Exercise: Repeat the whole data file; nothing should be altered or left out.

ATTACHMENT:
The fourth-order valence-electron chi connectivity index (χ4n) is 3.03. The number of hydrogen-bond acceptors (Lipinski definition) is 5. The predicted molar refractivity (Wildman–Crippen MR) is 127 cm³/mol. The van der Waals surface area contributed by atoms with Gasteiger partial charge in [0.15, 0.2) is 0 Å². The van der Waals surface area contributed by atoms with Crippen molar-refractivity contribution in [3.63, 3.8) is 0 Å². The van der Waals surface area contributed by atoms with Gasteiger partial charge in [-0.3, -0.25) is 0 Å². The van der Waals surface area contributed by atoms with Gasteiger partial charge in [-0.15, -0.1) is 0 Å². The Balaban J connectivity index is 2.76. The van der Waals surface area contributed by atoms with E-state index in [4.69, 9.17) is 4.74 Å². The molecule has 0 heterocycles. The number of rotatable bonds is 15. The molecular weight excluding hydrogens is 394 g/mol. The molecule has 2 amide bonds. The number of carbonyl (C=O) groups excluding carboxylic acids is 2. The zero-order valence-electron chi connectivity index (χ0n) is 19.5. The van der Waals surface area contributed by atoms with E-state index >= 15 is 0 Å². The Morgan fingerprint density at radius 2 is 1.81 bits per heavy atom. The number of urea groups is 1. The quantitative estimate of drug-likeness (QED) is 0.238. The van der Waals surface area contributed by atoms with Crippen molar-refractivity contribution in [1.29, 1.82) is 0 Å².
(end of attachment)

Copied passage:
The fourth-order valence-electron chi connectivity index (χ4n) is 3.03. The number of hydrogen-bond acceptors (Lipinski definition) is 5. The predicted molar refractivity (Wildman–Crippen MR) is 127 cm³/mol. The van der Waals surface area contributed by atoms with Gasteiger partial charge in [0.15, 0.2) is 0 Å². The van der Waals surface area contributed by atoms with Crippen molar-refractivity contribution in [3.63, 3.8) is 0 Å². The van der Waals surface area contributed by atoms with Gasteiger partial charge in [-0.3, -0.25) is 0 Å². The van der Waals surface area contributed by atoms with Gasteiger partial charge in [-0.15, -0.1) is 0 Å². The Balaban J connectivity index is 2.76. The van der Waals surface area contributed by atoms with E-state index in [4.69, 9.17) is 4.74 Å². The molecule has 0 heterocycles. The number of rotatable bonds is 15. The molecular weight excluding hydrogens is 394 g/mol. The molecule has 2 amide bonds. The number of carbonyl (C=O) groups excluding carboxylic acids is 2. The zero-order valence-electron chi connectivity index (χ0n) is 19.5. The van der Waals surface area contributed by atoms with E-state index >= 15 is 0 Å². The Morgan fingerprint density at radius 2 is 1.81 bits per heavy atom. The number of urea groups is 1. The quantitative estimate of drug-likeness (QED) is 0.238. The van der Waals surface area contributed by atoms with Crippen molar-refractivity contribution in [1.29, 1.82) is 0 Å².